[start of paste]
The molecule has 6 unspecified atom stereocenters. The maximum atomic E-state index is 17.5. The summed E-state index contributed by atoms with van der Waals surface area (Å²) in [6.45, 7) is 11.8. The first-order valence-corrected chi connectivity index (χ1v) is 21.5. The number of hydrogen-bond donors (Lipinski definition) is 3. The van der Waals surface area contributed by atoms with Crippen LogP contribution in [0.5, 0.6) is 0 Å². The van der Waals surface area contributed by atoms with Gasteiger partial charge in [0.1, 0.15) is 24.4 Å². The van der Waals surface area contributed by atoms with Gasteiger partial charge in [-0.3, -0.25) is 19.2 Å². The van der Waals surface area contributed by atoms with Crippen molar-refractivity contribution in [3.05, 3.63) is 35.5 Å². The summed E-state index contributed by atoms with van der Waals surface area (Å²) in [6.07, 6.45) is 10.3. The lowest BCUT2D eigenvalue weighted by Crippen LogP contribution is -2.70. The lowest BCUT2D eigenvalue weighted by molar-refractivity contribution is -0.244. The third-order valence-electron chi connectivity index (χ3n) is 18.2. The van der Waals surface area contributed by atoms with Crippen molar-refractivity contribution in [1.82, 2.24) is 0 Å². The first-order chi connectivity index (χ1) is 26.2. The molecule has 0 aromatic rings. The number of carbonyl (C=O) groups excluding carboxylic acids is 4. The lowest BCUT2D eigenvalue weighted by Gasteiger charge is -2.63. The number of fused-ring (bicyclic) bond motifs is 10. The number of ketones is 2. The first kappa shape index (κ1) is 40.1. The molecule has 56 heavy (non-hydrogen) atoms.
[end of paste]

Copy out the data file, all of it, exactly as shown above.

The molecule has 6 unspecified atom stereocenters. The maximum atomic E-state index is 17.5. The summed E-state index contributed by atoms with van der Waals surface area (Å²) in [6.45, 7) is 11.8. The first-order valence-corrected chi connectivity index (χ1v) is 21.5. The number of hydrogen-bond donors (Lipinski definition) is 3. The van der Waals surface area contributed by atoms with Crippen LogP contribution in [0.5, 0.6) is 0 Å². The van der Waals surface area contributed by atoms with Gasteiger partial charge in [0.1, 0.15) is 24.4 Å². The van der Waals surface area contributed by atoms with Gasteiger partial charge in [-0.3, -0.25) is 19.2 Å². The van der Waals surface area contributed by atoms with Crippen molar-refractivity contribution in [3.05, 3.63) is 35.5 Å². The summed E-state index contributed by atoms with van der Waals surface area (Å²) in [6.07, 6.45) is 10.3. The lowest BCUT2D eigenvalue weighted by Crippen LogP contribution is -2.70. The lowest BCUT2D eigenvalue weighted by molar-refractivity contribution is -0.244. The third-order valence-electron chi connectivity index (χ3n) is 18.2. The van der Waals surface area contributed by atoms with Crippen molar-refractivity contribution in [1.82, 2.24) is 0 Å². The first-order chi connectivity index (χ1) is 26.2. The molecule has 0 aromatic rings. The number of carbonyl (C=O) groups excluding carboxylic acids is 4. The lowest BCUT2D eigenvalue weighted by Gasteiger charge is -2.63. The number of fused-ring (bicyclic) bond motifs is 10. The number of ketones is 2. The first kappa shape index (κ1) is 40.1. The molecule has 56 heavy (non-hydrogen) atoms.